The News of The Blake School Since 1916

The Spectrum

The News of The Blake School Since 1916

The Spectrum

The News of The Blake School Since 1916

The Spectrum

Minneapolis


  • 5 AM
    35 °
  • 6 AM
    35 °
  • 7 AM
    34 °
  • 8 AM
    34 °
  • 9 AM
    35 °
  • 10 AM
    37 °
  • 11 AM
    39 °
  • 12 PM
    41 °
  • 1 PM
    43 °
  • 2 PM
    44 °
  • 3 PM
    45 °
  • 4 PM
    45 °
  • 5 PM
    44 °
  • 6 PM
    43 °
  • 7 PM
    41 °
  • 8 PM
    40 °
  • 9 PM
    38 °
  • 10 PM
    37 °
  • 11 PM
    36 °
  • 12 AM
    35 °
  • 1 AM
    34 °
  • 2 AM
    34 °
  • 3 AM
    34 °
  • 4 AM
    34 °
  • 5 AM
    34 °
February 25
45°/ 33°
Partly Cloudy
February 26
58°/ 33°
Sunny
February 27
50°/ 20°
Patchy rain nearby

Did We Come Here to Make a Speech?

Senior Speeches Continue Without Purpose
Did+We+Come+Here+to+Make+a+Speech%3F
Bernadette Whitely

The senior speech has outlived its effectiveness, becoming a meaningless gimmick that exists solely as tradition for the sake of tradition. They have outlasted their purpose and constrain assemblies, forcing important announcements to be on Bearhug.

The best (and easiest way) to fix senior speeches is to make them optional. Students who still wish to give speeches absolutely should still be able to. Speeches have always been about telling stories, and they should continue to be about this.   

But here lies the biggest issue: if speeches are forced, the good will be diluted with those who give the speech just to graduate. This weakens the overall tradition of senior speeches, unintentionally demeaning the process.

There are other benefits as well to making senior speeches optional.

Requiring everyone in a class of over 120 students to give speeches to the entirety of the school is not only impractical, but makes important communication between students and administrators impossible. Because three seniors have to give 5-7 minute speeches per assembly, this means that there is far less time for actual assembly announcements.

This is evidenced in both the changes in assembly announcements (which are now more constrained in terms of time and how many people can give them) and the shift to BearHug. Because of this app, announcements theoretically can be put online for everyone to see at whatever time they want to see them. But herein lies the main issue: when students aren’t forced to listen to every announcement, they will at best just read the ones they are interested in, and at worst not even bother with the app. Having an ill-informed student body far outweighs the potential benefits to required senior speeches.

To summarize, senior speeches should be optional. There are benefits to a student body who can listen to those who wish to give speeches, but making everyone give a speech dilutes the impassioned with the apathetic. This ultimately hurts the tradition of senior speeches. Because of the growing size of each grade at Blake, most assembly announcements have been moved to BearHug, creating a less informed student populace.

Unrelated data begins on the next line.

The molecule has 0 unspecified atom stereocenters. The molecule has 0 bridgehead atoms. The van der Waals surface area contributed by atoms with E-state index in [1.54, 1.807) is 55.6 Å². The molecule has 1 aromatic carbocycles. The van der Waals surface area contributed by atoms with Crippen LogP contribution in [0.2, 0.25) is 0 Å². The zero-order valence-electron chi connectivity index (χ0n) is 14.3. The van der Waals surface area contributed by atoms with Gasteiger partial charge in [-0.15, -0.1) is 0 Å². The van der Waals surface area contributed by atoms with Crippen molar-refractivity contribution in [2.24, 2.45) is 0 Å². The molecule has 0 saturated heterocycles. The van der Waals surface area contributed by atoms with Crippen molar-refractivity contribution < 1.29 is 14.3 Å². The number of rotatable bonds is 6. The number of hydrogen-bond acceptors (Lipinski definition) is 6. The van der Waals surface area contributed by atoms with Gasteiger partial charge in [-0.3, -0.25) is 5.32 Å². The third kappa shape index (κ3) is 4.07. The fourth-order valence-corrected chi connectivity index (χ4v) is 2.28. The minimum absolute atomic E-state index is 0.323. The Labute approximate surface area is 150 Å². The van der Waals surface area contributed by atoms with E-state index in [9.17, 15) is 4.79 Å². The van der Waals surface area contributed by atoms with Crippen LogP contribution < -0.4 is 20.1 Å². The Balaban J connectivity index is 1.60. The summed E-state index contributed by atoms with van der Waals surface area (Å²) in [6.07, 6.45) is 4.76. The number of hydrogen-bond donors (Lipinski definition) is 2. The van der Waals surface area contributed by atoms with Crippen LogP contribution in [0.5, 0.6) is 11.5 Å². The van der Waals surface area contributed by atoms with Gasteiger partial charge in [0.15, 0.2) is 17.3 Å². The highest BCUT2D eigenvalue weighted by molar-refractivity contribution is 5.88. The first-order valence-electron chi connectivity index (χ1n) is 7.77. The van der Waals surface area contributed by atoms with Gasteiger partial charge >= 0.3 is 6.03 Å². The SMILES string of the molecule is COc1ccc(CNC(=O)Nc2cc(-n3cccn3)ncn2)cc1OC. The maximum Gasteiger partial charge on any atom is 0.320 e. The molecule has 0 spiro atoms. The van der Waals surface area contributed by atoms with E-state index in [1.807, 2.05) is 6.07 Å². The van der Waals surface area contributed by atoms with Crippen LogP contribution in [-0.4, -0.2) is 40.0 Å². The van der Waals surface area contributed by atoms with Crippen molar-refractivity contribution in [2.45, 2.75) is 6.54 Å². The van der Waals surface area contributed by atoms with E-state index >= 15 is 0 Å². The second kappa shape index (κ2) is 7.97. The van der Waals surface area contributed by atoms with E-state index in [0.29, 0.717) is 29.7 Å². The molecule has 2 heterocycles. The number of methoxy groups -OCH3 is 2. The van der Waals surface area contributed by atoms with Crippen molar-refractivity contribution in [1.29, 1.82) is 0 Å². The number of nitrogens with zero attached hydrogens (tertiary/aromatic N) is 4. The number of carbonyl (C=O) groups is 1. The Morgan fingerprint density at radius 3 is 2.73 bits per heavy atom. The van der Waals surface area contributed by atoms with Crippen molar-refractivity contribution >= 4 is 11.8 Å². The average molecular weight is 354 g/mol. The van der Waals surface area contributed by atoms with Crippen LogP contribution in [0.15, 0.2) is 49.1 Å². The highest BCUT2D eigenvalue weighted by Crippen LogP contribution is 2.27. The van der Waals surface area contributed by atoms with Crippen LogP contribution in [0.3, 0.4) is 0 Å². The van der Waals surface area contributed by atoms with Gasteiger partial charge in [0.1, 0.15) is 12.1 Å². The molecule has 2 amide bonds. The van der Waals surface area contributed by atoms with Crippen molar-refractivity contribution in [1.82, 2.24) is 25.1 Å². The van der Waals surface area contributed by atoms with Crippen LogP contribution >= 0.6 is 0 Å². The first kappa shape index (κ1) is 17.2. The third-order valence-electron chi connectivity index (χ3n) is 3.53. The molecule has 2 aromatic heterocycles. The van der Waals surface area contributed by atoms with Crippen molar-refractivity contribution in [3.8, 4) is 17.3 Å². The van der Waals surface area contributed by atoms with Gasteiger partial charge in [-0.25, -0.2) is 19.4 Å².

In my heart of hearts, I believe that communication is a good thing, and that more communication is a good thing. So, specifically, I think that Blake is unique in that they give this opportunity to every senior to give this speech to figure out what they want to talk about, to find their voice. At many other schools, there isn’t a class, however. It seems to me that with the structure that Blake provides, it’s an incredible opportunity for students to demonstrate their voice, not find it necessarily, because you have it, but to demonstrate it, and to demonstrate it in a way that’s different.” – Sandy Berkowitz

Leave a Comment
More to Discover
About the Contributors
Drew Rosenblum, Co-Editor-in-Chief | Front Editor
I first wrote for Spectrum my freshman year, eventually becoming a staff writer. Last year I edited news and opinions. I enjoy tennis, rock climbing, and playing piano.
Bernadette Whitely, Editor-in-Chief | Creative Director | In-Depth Editor
Hey, I’m Bernadette and I’m a senior! I'm the Editor-in-Chief and the Creative Director of The Spectrum. I also edit In-Depth pages. In the past, I have edited both Arts and Culture and Opinions sections. Last semester, I was the editor and leader for the Features section. I started Spectrum at the beginning of my freshman year and continued to be a staff writer until the end of my sophomore year. During my time as a staff writer, I wrote articles, created graphics, and took photos. Since starting Spectrum, I have always loved it. Being able to write about topics I am passionate about and interested in was an amazing experience. One of my favorite things about Spectrum is talking to and meeting new people through interviews and collaborations. 

Comments (0)

All The Spectrum Picks Reader Picks Sort: Newest

Your email address will not be published. Required fields are marked *